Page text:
At the federal level, there is no licensing requirement for gun owners. Background checks are required, but only for sales by dealers. Private sales, including sales at gun shows, do not require background checks. In the absence of universally enforced national background checks, it is possible in many states to acquire a gun without going through a background check. A recent study estimated that:
22% of current U.S. gun owners who acquired a firearm within the past 2 years did so without a background check.
Additionally, while licensed dealers are required to keep records of their sales, there is no central registry of sales. If, to solve a crime, investigators need to trace of sales of a gun, they need to place a series of calls to dealers. The trace may dead end through unrecorded private sales.
Yes, through the years, Massachusetts has put a number of additional protections in place:
The top agenda item for gun safety advocates in Massachusetts is to make it easier to confiscate weapons when a person appears to have become emotionally unstable. House 3081 would allow relatives, health care providers, law enforcement officers and certain others to go to court to obtain an “Extreme Risk Protective Order” if they can show that a gun owner poses a “significant danger” to himself or others. If a judge approves the ERPO, it will result in immediate suspension of the owner’s license and confiscation of his weapons.
The idea makes sense and I support it, but there is not a legislative consensus on it yet. Some gun owners argue that the law may be abused (see comments on my post on the subject). I’m confident in the judges on our bench and believe that they will not grant ERPOs except in appropriate cases of actual danger.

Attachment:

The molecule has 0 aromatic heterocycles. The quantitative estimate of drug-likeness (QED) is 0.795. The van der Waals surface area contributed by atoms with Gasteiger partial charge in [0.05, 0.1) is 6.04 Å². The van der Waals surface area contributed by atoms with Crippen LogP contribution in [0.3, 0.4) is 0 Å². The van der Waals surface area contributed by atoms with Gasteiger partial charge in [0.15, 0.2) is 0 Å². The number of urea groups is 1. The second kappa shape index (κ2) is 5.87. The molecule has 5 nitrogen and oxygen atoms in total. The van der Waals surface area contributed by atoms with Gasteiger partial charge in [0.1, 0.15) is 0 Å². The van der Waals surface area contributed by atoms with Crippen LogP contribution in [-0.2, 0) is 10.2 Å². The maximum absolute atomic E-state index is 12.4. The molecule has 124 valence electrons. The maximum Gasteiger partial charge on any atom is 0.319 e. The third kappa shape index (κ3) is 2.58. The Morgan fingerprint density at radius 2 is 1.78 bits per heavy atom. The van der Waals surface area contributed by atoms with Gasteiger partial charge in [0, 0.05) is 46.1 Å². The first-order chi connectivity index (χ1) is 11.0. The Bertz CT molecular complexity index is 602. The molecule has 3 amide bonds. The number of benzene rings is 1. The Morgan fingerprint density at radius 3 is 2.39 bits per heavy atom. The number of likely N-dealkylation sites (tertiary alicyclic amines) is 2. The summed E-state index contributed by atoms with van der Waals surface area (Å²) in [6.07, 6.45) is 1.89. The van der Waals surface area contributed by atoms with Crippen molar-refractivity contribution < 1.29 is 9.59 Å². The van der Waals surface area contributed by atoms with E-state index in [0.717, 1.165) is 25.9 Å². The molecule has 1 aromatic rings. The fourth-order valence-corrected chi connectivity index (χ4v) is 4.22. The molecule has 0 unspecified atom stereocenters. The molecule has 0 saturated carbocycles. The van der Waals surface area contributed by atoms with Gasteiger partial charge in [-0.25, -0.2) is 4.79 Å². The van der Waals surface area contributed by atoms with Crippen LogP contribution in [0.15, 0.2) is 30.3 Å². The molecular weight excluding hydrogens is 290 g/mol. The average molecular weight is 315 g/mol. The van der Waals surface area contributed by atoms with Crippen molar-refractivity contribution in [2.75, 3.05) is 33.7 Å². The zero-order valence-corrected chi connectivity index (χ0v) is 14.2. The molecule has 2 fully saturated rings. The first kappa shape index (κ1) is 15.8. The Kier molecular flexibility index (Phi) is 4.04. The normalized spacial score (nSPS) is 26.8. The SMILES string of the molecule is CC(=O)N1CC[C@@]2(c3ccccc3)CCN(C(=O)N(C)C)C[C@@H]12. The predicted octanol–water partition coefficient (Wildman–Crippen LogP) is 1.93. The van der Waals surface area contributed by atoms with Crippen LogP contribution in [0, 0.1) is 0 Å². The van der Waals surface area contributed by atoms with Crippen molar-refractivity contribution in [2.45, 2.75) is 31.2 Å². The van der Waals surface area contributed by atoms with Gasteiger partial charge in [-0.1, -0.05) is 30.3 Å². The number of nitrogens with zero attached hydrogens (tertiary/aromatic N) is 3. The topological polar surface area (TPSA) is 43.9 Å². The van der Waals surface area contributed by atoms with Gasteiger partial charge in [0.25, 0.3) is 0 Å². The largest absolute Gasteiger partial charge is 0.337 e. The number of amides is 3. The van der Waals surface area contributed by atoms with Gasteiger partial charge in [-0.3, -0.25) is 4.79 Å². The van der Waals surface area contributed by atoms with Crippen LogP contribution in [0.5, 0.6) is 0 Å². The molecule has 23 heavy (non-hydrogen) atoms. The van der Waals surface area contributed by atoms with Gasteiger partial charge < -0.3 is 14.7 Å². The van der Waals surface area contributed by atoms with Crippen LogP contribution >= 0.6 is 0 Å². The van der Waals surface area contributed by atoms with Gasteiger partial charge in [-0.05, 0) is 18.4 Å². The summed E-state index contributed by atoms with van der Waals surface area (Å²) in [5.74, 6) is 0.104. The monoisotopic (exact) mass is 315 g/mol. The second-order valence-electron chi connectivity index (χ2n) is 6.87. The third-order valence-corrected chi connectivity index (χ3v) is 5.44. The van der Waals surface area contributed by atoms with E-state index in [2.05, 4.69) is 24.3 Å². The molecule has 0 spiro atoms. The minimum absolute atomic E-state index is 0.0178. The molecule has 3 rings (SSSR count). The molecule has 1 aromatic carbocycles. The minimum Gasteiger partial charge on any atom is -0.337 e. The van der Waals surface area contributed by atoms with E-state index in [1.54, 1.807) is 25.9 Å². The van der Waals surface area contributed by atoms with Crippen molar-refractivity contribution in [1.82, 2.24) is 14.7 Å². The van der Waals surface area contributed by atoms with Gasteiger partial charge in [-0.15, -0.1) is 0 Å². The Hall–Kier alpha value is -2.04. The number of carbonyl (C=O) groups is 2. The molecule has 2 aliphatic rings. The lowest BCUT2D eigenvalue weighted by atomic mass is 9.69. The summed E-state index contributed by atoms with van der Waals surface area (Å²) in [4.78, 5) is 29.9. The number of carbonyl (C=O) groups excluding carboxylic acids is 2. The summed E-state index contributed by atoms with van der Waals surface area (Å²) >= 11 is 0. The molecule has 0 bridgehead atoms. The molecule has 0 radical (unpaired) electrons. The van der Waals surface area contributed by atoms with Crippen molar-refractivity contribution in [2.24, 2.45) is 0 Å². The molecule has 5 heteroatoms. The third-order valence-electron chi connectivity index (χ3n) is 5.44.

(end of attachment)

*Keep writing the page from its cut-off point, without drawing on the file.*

Additionally, gun advocates argue that the ERPO tool would unnecessarily duplicate other tools available to remove weapons when people appear dangerous — notably, domestic violence restraining orders, involuntary mental health commitments and the police chiefs’ discretionary power to revoke licenses. Indeed, these tools would be available and effective in many cases, but not in all cases. Domestic violence restraining orders are only available when there is a direct threat in a domestic context. Involuntary mental health commitments require a specific medical finding of mental illness, and even if that finding is readily obtainable they do not directly result in confiscation of firearms. That requires action by the police chief to suspend the license. Police chiefs do have broad power to suspend a license with or without a medical finding of illness. However, the suspended licensee need not surrender their firearms if they appeal the suspension. Some legislators suggest that, as a matter of practice, police chiefs act swiftly to confiscate weapons in many such cases. Whether or not this true and lawful, an ERPO would likely offer a cleaner path to safety in many cases and I do support the concept.